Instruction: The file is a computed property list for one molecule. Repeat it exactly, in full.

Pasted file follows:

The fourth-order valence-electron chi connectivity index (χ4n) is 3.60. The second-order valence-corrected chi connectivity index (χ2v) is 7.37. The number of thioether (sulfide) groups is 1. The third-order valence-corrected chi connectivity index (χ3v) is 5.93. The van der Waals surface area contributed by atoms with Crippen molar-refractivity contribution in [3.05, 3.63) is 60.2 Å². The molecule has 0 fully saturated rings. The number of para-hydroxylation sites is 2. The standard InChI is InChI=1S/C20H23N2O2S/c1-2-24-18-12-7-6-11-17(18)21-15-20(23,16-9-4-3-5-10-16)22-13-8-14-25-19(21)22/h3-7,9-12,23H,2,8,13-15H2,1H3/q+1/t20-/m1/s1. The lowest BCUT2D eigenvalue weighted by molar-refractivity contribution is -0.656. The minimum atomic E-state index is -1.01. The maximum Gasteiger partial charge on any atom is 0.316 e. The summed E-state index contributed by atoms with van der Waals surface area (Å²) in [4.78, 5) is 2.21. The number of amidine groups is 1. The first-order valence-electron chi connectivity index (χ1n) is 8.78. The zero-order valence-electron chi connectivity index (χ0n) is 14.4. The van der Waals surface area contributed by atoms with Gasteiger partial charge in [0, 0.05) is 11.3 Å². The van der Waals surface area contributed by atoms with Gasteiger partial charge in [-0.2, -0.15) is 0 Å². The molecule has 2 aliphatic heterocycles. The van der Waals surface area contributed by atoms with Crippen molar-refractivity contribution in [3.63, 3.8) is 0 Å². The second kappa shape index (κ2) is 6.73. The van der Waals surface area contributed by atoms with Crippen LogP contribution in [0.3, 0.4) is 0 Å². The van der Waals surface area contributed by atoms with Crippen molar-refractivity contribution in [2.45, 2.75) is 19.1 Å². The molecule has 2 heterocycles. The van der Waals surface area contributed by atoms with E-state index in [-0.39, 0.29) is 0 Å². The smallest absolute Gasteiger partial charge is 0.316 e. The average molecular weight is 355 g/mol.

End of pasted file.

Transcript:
The fourth-order valence-electron chi connectivity index (χ4n) is 3.60. The second-order valence-corrected chi connectivity index (χ2v) is 7.37. The number of thioether (sulfide) groups is 1. The third-order valence-corrected chi connectivity index (χ3v) is 5.93. The van der Waals surface area contributed by atoms with Crippen molar-refractivity contribution in [3.05, 3.63) is 60.2 Å². The molecule has 0 fully saturated rings. The number of para-hydroxylation sites is 2. The standard InChI is InChI=1S/C20H23N2O2S/c1-2-24-18-12-7-6-11-17(18)21-15-20(23,16-9-4-3-5-10-16)22-13-8-14-25-19(21)22/h3-7,9-12,23H,2,8,13-15H2,1H3/q+1/t20-/m1/s1. The lowest BCUT2D eigenvalue weighted by molar-refractivity contribution is -0.656. The minimum atomic E-state index is -1.01. The maximum Gasteiger partial charge on any atom is 0.316 e. The summed E-state index contributed by atoms with van der Waals surface area (Å²) in [4.78, 5) is 2.21. The number of amidine groups is 1. The first-order valence-electron chi connectivity index (χ1n) is 8.78. The zero-order valence-electron chi connectivity index (χ0n) is 14.4. The van der Waals surface area contributed by atoms with Gasteiger partial charge in [0, 0.05) is 11.3 Å². The van der Waals surface area contributed by atoms with Gasteiger partial charge in [-0.2, -0.15) is 0 Å². The molecule has 2 aliphatic heterocycles. The van der Waals surface area contributed by atoms with Crippen molar-refractivity contribution in [3.63, 3.8) is 0 Å². The second kappa shape index (κ2) is 6.73. The van der Waals surface area contributed by atoms with Crippen LogP contribution in [0.3, 0.4) is 0 Å². The van der Waals surface area contributed by atoms with Crippen molar-refractivity contribution in [2.45, 2.75) is 19.1 Å². The molecule has 2 heterocycles. The van der Waals surface area contributed by atoms with E-state index in [-0.39, 0.29) is 0 Å². The smallest absolute Gasteiger partial charge is 0.316 e. The average molecular weight is 355 g/mol.